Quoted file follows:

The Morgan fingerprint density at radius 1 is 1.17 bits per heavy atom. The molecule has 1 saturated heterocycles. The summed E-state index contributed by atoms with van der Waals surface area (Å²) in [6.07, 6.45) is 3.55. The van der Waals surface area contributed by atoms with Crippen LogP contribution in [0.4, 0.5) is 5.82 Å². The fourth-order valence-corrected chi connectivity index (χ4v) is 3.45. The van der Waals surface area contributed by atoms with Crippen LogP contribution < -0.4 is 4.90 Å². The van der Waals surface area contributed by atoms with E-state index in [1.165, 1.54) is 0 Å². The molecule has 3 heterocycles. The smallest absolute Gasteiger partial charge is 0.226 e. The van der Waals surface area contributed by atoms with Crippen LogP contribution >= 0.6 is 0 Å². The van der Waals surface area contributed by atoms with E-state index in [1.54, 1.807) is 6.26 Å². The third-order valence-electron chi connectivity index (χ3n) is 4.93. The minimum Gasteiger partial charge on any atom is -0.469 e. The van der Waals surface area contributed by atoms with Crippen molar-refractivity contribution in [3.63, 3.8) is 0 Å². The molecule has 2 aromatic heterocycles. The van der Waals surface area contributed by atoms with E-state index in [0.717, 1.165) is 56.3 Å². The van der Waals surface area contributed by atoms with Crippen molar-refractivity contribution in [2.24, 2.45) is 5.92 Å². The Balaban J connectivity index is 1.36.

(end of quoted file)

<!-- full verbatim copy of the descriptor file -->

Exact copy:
The Morgan fingerprint density at radius 1 is 1.17 bits per heavy atom. The molecule has 1 saturated heterocycles. The summed E-state index contributed by atoms with van der Waals surface area (Å²) in [6.07, 6.45) is 3.55. The van der Waals surface area contributed by atoms with Crippen LogP contribution in [0.4, 0.5) is 5.82 Å². The fourth-order valence-corrected chi connectivity index (χ4v) is 3.45. The van der Waals surface area contributed by atoms with Crippen LogP contribution < -0.4 is 4.90 Å². The van der Waals surface area contributed by atoms with E-state index in [1.165, 1.54) is 0 Å². The molecule has 3 heterocycles. The smallest absolute Gasteiger partial charge is 0.226 e. The van der Waals surface area contributed by atoms with Crippen LogP contribution >= 0.6 is 0 Å². The van der Waals surface area contributed by atoms with E-state index in [1.54, 1.807) is 6.26 Å². The third-order valence-electron chi connectivity index (χ3n) is 4.93. The minimum Gasteiger partial charge on any atom is -0.469 e. The van der Waals surface area contributed by atoms with Crippen molar-refractivity contribution in [3.63, 3.8) is 0 Å². The molecule has 2 aromatic heterocycles. The van der Waals surface area contributed by atoms with E-state index in [0.717, 1.165) is 56.3 Å². The van der Waals surface area contributed by atoms with Crippen molar-refractivity contribution in [2.24, 2.45) is 5.92 Å². The Balaban J connectivity index is 1.36.